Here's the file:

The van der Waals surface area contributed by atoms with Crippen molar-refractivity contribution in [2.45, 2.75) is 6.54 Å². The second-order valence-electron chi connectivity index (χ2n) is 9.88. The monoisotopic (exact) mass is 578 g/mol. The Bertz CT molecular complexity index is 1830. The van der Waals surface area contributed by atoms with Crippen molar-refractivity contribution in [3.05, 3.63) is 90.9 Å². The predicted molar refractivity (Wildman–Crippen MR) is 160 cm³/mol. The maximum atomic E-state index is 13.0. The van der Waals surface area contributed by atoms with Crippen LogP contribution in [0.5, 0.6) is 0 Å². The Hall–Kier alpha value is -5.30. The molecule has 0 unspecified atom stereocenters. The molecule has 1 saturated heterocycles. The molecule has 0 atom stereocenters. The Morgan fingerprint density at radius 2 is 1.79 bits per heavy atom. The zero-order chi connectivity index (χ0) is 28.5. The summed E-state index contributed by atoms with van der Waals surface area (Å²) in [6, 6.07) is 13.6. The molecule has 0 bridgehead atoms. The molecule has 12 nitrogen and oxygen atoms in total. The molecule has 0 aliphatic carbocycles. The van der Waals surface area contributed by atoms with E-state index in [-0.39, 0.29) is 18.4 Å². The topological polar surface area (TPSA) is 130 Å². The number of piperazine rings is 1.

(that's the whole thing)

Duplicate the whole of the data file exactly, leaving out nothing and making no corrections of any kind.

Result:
The van der Waals surface area contributed by atoms with Crippen molar-refractivity contribution in [2.45, 2.75) is 6.54 Å². The second-order valence-electron chi connectivity index (χ2n) is 9.88. The monoisotopic (exact) mass is 578 g/mol. The Bertz CT molecular complexity index is 1830. The van der Waals surface area contributed by atoms with Crippen molar-refractivity contribution in [3.05, 3.63) is 90.9 Å². The predicted molar refractivity (Wildman–Crippen MR) is 160 cm³/mol. The maximum atomic E-state index is 13.0. The van der Waals surface area contributed by atoms with Crippen LogP contribution in [0.5, 0.6) is 0 Å². The Hall–Kier alpha value is -5.30. The molecule has 0 unspecified atom stereocenters. The molecule has 1 saturated heterocycles. The molecule has 0 atom stereocenters. The Morgan fingerprint density at radius 2 is 1.79 bits per heavy atom. The zero-order chi connectivity index (χ0) is 28.5. The summed E-state index contributed by atoms with van der Waals surface area (Å²) in [6, 6.07) is 13.6. The molecule has 0 bridgehead atoms. The molecule has 12 nitrogen and oxygen atoms in total. The molecule has 0 aliphatic carbocycles. The van der Waals surface area contributed by atoms with E-state index in [-0.39, 0.29) is 18.4 Å². The topological polar surface area (TPSA) is 130 Å². The number of piperazine rings is 1.